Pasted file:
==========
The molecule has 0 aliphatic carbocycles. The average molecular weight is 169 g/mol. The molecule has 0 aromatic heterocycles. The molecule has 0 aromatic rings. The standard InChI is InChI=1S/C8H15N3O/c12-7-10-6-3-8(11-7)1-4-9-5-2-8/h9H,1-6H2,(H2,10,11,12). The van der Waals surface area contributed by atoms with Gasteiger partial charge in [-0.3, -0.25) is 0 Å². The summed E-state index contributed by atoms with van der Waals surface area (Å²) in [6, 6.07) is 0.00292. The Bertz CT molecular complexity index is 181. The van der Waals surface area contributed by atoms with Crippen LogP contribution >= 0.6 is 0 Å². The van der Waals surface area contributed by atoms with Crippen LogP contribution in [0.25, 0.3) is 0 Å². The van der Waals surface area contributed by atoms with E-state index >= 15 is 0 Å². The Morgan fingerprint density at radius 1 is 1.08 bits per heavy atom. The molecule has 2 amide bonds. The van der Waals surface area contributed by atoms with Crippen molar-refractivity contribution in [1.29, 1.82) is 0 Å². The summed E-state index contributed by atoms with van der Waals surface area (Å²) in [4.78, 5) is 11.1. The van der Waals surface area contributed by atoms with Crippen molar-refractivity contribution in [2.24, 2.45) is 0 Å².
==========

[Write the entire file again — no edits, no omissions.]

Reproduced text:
The molecule has 0 aliphatic carbocycles. The average molecular weight is 169 g/mol. The molecule has 0 aromatic heterocycles. The molecule has 0 aromatic rings. The standard InChI is InChI=1S/C8H15N3O/c12-7-10-6-3-8(11-7)1-4-9-5-2-8/h9H,1-6H2,(H2,10,11,12). The van der Waals surface area contributed by atoms with Gasteiger partial charge in [-0.3, -0.25) is 0 Å². The summed E-state index contributed by atoms with van der Waals surface area (Å²) in [6, 6.07) is 0.00292. The Bertz CT molecular complexity index is 181. The van der Waals surface area contributed by atoms with Crippen LogP contribution >= 0.6 is 0 Å². The van der Waals surface area contributed by atoms with Crippen LogP contribution in [0.25, 0.3) is 0 Å². The van der Waals surface area contributed by atoms with E-state index >= 15 is 0 Å². The Morgan fingerprint density at radius 1 is 1.08 bits per heavy atom. The molecule has 2 amide bonds. The van der Waals surface area contributed by atoms with Crippen molar-refractivity contribution in [1.29, 1.82) is 0 Å². The summed E-state index contributed by atoms with van der Waals surface area (Å²) in [4.78, 5) is 11.1. The van der Waals surface area contributed by atoms with Crippen molar-refractivity contribution in [2.24, 2.45) is 0 Å².